The University of Maryland School of Law has recently completed a major survey of its alumni and alumnae to better understand their professional and personal career paths. Professors Jana Singer and Paula Monopoli are leading a research project that will explore the decisions graduates make in shaping their careers, rate their satisfaction with those decisions, and offer recommendations to law firms and other legal employers for enhancing career satisfaction and work-life balance in the profession. More than 600 graduates took the survey during the summer and fall of 2008.
Preliminary results will be discussed at the "Hard Facts: Retaining and Advancing Women Lawyers in Challenging Economic Times" on Friday, April 24, 2009. The workshop is free, but advance registration is required. Click here to register online. A final report will be presented in September 2009.
The project is being conducted under the auspices of the Women, Leadership & Equality Program in collaboration with the Law School's Office of Institutional Advancement and the Career Development Office, together with the Project for Attorney Retention, an initiative of the Center for Worklife Law at the University of California Hastings College of Law.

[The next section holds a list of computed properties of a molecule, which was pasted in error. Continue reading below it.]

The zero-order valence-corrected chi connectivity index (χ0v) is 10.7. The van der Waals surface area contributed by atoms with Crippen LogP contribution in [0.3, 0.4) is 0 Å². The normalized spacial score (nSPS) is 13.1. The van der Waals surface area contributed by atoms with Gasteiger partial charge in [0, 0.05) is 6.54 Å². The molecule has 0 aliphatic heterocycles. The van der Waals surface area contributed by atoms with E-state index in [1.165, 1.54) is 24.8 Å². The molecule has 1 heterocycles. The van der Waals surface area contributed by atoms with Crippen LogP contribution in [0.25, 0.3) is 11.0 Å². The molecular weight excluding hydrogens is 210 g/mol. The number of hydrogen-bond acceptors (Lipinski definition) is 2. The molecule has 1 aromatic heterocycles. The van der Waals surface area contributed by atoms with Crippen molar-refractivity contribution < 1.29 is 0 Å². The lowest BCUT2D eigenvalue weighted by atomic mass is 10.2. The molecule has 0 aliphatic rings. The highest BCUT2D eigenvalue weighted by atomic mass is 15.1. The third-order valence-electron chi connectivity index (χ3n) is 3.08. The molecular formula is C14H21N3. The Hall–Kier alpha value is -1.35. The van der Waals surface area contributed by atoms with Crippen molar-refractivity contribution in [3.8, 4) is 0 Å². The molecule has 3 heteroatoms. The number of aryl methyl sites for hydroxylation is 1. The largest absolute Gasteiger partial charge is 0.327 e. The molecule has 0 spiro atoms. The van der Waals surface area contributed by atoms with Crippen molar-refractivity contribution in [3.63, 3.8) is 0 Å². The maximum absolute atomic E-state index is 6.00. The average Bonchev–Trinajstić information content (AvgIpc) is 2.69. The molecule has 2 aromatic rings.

“We will learn how our graduates have constructed their professional careers, and integrated them with their personal and family lives,” said Professor Singer. “What are the factors that are graduates view as most important as they chart their careers: compensation, rewarding work, valued colleagues, job flexibility? We hope to correlate employment settings with satisfaction levels, and offer suggestions for legal employers – who are quite concerned with retention issues – about what would make lawyers want to stay.”
“Our graduates purse an incredibly diverse range of career paths. It will be exciting to look closely at the decisions that have shaped their careers and understand those choices’ impact on career satisfaction,” said Associate Dean for Institutional Advancement Teresa K. LaMaster ’95.
“Our hope is that in revealing some of the challenges our graduates face in choosing their career paths, the survey will give us a window into some of their needs,” said Dana Morris, Assistant Dean for Career Development. “This information may help us provide programming related to career decision-making for alums.”
Professor Singer is optimistic that the survey will ultimately help graduates enhance their career satisfaction and better balance their work and professional lives.
“This is a chance for our graduates to communicate with each other, with their law school, and with the legal profession about what matters most in their careers,” she said.